DB: I guess it inspires more contrast if you continuously write songs and find yourselves in different moments in your lives.

MF: Absolutely, and I like how it ended up sounding. There’s more happening sonically.

DB: Besides this element of contrast, generally I find the album has a sense of discord. The single “Anxiety” is a tense song and your record label wove a narrative of you guys being in a tumultuous time in your lives including break-ups and the band’s name change.  Do you think these things are a piece of the album?

MF: Yeah, maybe inadvertently, but looking back, of course. Anytime you’re writing things it’s basically going to be a product of place and time. There was a lot of stuff going on. I mean it’s not necessarily anything mind-blowing or radical as far as things that happen in life. It’s hard to be in a band and hold onto relationships or hold on to some semblance of a normal life I guess, and I think that definitely comes out in the songs.

DB: There’s also an element of re-introduction, maybe due to the name change. I feel like when “Anxiety” came out it was a much different sound.

MF: For sure. Again, inadvertently. We knew we were going to be calling the band something different for the next record. I don’t know if this informed the change, but in the back of our minds we thought we could do something a bit different. It still sounds like the same four guys making music. We were just trying different instruments, different ideas.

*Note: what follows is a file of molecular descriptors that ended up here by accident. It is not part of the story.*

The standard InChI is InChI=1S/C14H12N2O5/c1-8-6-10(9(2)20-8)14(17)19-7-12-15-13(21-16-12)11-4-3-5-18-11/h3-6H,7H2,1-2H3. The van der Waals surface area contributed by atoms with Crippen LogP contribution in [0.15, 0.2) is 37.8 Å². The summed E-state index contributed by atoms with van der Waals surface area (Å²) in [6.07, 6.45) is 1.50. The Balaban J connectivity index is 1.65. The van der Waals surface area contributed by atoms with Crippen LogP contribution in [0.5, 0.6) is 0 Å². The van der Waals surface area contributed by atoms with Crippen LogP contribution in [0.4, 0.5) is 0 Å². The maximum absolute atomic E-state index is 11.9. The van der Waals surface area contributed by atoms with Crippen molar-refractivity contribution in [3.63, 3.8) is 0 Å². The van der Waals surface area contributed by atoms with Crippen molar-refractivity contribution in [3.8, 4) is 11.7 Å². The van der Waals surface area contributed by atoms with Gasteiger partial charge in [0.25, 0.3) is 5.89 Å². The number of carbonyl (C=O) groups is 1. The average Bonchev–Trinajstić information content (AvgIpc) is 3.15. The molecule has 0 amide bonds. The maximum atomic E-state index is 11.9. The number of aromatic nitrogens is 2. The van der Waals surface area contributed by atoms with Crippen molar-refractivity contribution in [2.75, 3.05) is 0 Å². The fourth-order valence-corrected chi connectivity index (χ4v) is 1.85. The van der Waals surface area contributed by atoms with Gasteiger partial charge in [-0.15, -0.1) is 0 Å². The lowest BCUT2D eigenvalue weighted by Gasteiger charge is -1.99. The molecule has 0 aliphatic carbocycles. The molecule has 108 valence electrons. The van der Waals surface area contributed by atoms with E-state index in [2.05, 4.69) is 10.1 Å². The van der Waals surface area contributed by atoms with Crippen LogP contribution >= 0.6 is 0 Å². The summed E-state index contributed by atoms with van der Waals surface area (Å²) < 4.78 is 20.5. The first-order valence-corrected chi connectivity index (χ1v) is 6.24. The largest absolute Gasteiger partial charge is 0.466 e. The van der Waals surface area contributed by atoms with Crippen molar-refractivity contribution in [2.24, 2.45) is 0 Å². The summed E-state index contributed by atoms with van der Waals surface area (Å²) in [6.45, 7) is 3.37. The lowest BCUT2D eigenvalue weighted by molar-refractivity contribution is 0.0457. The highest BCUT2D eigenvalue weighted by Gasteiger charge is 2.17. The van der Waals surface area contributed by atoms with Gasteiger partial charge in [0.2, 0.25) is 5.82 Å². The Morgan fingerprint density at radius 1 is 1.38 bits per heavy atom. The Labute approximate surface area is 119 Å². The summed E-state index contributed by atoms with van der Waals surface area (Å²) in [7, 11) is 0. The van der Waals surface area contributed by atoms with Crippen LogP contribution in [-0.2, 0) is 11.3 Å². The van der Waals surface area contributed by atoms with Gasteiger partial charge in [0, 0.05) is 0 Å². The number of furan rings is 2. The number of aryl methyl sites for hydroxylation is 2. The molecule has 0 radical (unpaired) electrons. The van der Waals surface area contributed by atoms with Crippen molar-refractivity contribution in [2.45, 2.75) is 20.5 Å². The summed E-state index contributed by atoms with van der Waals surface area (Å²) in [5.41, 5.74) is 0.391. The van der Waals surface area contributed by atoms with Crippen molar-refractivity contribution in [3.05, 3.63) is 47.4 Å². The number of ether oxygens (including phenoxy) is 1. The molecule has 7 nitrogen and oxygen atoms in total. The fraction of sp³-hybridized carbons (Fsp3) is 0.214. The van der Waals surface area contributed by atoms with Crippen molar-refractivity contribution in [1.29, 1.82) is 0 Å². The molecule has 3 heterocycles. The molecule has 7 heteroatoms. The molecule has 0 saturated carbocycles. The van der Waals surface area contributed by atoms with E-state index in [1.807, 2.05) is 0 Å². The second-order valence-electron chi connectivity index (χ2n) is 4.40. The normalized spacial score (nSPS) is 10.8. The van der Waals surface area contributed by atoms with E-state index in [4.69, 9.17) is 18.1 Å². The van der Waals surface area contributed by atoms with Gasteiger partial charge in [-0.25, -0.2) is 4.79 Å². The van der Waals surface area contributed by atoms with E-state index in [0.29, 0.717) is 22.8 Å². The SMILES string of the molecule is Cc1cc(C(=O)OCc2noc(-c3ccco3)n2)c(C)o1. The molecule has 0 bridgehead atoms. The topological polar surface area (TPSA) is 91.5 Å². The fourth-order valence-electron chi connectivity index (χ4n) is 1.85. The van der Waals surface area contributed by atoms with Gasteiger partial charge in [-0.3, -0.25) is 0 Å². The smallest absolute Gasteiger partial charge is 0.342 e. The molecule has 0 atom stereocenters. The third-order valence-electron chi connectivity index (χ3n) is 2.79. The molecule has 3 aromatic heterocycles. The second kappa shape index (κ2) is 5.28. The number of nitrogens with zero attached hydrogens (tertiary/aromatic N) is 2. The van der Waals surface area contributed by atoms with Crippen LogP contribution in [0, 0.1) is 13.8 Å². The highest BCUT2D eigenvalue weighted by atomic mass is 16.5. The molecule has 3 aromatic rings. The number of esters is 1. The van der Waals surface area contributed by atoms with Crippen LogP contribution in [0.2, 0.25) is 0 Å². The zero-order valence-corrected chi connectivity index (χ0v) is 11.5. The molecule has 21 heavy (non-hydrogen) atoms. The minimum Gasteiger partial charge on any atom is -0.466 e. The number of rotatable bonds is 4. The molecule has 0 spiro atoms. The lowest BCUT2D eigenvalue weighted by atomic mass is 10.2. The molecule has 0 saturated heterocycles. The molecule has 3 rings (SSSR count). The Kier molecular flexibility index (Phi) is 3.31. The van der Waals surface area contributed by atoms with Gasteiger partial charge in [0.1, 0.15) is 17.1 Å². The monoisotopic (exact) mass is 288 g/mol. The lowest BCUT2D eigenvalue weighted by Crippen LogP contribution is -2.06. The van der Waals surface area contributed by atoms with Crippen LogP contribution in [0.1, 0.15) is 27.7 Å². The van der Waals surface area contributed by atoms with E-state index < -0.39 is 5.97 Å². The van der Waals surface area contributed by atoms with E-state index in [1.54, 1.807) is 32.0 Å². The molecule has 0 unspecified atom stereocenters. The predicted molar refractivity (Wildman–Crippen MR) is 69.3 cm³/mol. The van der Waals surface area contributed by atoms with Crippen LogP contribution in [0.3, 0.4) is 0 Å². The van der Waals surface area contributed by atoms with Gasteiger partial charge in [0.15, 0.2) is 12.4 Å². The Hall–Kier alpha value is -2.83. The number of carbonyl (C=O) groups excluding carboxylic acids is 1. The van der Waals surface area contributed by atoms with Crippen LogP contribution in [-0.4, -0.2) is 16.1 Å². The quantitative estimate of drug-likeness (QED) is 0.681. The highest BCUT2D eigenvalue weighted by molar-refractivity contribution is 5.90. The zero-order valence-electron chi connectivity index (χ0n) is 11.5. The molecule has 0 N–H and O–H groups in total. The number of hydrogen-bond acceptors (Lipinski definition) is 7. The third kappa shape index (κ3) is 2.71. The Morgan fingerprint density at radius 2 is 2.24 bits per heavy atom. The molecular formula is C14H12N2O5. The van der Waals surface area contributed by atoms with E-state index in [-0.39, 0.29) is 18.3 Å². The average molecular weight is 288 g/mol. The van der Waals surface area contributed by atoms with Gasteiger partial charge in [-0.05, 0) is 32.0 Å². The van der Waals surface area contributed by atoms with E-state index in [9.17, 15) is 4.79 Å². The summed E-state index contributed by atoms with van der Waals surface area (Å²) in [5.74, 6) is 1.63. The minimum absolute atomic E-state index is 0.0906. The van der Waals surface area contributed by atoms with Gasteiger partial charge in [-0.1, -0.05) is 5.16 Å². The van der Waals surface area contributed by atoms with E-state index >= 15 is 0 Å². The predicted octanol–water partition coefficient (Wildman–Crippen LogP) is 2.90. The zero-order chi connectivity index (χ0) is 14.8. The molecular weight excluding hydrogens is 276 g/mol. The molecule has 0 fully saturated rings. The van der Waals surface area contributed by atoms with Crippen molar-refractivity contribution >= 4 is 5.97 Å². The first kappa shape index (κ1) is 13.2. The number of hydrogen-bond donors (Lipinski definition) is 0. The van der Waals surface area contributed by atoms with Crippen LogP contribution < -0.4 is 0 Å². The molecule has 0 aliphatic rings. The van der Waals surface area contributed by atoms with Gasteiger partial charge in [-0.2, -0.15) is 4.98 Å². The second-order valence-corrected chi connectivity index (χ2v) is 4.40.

DB: How did the instrumentals come together? The first one was a more traditional rock sound, but now you’re occasionally in a very different place.

MF: I think that’s our nature as musicians. You just get bored with things, want to try new pedals, effects, instruments. A lot of our writing is just trial and error. I’ll have a skeleton of an idea and we just get together and hash it out over a couple of days, or even longer than that. We’ve spent a week just finding different drum sounds. Not in the studios that we have to pay money for, but the home studio experiments. That’s the luxury of the home studio.